So I guess this is Earth Day. Wheeee.
Obviously we don’t pay attention to such things, but of course many others do. Celebrants discuss ways they can increase their sustainability, decrease their carbon footprint, commit green “acts,” and other such things like the suggestions on EarthDay.org.
The Earth Day website claims there have been 1,123,958,881 “acts of green” committed. (That's an uncannily precise number. How did they determine this?)
Websites like this urge us to “support environmental education” and “reduce energy consumption.” I tried to learn how we can “Use Less Energy: Save Money and the Environment!” by using their online calculator, but it required me to log in and divulge personal information, so I didn’t do it.
So in our own fashion, we decided to (cough) celebrate Earth Day too. What kinds of "acts of green" did we commit? Consider the following:
• I simmered an enormous pot of pinto beans...
...and then canned them for our pantry.
• I gathered our own organic eggs.
• I planted heirloom herb seeds which eventually will get planted in our organic garden. The peppers (cayenne and cascabella) are already planted in seed pots.
• We walked to work (about 50 feet).
• We banded (castrated) little Curly, turning him into a steer and thus assuring organic grass-fed beef in the freezer in about two years.
• I did some laundry (in cold water) and hung the clothes to dry on our indoor clothes racks.
• I fed the livestock, including our bull Samson, who is responsible for the sustainability of our herd.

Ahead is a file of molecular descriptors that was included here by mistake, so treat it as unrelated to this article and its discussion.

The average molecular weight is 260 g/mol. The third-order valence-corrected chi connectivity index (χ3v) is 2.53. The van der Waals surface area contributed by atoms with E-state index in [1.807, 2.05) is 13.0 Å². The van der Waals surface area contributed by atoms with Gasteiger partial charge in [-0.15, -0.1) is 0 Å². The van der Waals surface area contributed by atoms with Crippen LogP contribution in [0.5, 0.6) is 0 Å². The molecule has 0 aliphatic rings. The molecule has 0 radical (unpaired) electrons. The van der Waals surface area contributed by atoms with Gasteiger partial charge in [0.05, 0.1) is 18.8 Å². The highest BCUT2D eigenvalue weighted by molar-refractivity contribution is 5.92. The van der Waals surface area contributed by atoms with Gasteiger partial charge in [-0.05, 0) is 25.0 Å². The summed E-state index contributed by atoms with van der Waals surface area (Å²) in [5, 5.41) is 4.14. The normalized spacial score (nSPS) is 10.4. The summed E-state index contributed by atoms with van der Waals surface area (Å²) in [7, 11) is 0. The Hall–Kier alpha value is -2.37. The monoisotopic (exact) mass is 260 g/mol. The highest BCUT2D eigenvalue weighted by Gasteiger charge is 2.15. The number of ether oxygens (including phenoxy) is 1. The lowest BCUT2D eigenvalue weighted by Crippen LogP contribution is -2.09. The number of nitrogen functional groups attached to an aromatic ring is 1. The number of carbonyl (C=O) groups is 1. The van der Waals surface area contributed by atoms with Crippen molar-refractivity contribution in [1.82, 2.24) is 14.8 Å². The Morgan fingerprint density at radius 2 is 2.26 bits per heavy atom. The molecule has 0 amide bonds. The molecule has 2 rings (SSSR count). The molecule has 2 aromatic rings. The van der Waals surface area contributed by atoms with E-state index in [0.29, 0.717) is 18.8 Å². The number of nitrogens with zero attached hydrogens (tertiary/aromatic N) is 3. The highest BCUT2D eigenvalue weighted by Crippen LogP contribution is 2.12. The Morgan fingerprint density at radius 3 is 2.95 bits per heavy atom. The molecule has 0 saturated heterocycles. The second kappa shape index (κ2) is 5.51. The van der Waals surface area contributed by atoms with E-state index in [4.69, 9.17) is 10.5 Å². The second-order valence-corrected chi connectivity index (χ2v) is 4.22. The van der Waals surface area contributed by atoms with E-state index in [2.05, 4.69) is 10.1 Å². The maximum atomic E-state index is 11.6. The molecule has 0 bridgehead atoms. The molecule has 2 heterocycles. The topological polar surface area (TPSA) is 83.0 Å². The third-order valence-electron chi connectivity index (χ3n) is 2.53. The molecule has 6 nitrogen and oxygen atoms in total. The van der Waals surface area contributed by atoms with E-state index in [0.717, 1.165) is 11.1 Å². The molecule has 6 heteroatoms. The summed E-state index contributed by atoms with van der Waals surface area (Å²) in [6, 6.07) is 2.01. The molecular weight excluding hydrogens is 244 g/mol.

• I emptied the kitchen compost bucket into the garden compost pile.
• I mucked out the barn and put the waste on the barn compost pile, continuing the sustainability of our organic garden fertilizer.
• We got in our first shipment of tractor tires for the year, thus recycling these massive items, saving disposal costs for the tire center, keeping the tires out of the landfill, and transforming them into useful food-producing units.
• I dug some weeds in the garden, preparing the tire beds for planting so we can harvest our own organic vegetables in a few months.
In other words, we did stuff we pretty much always do. This is our lifestyle.
The trouble with all these “green acts” we’ve been committing is I doubt the Earth Day people would appreciate them. Why? Because while we thoroughly subscribe to the notion of green living, we entirely disagree with the green agenda. To understand why, here's an older WND column entitled My Green Is Greener Than Your Green which more fully explains things.
So while Earth Day will come and go, the Lewis family will continue to live our quiet, earth-anchored God-centered sustainable low-carbon-footprint lives, happy as clams. Happy Earth Day! Or happy Wednesday! Whatever.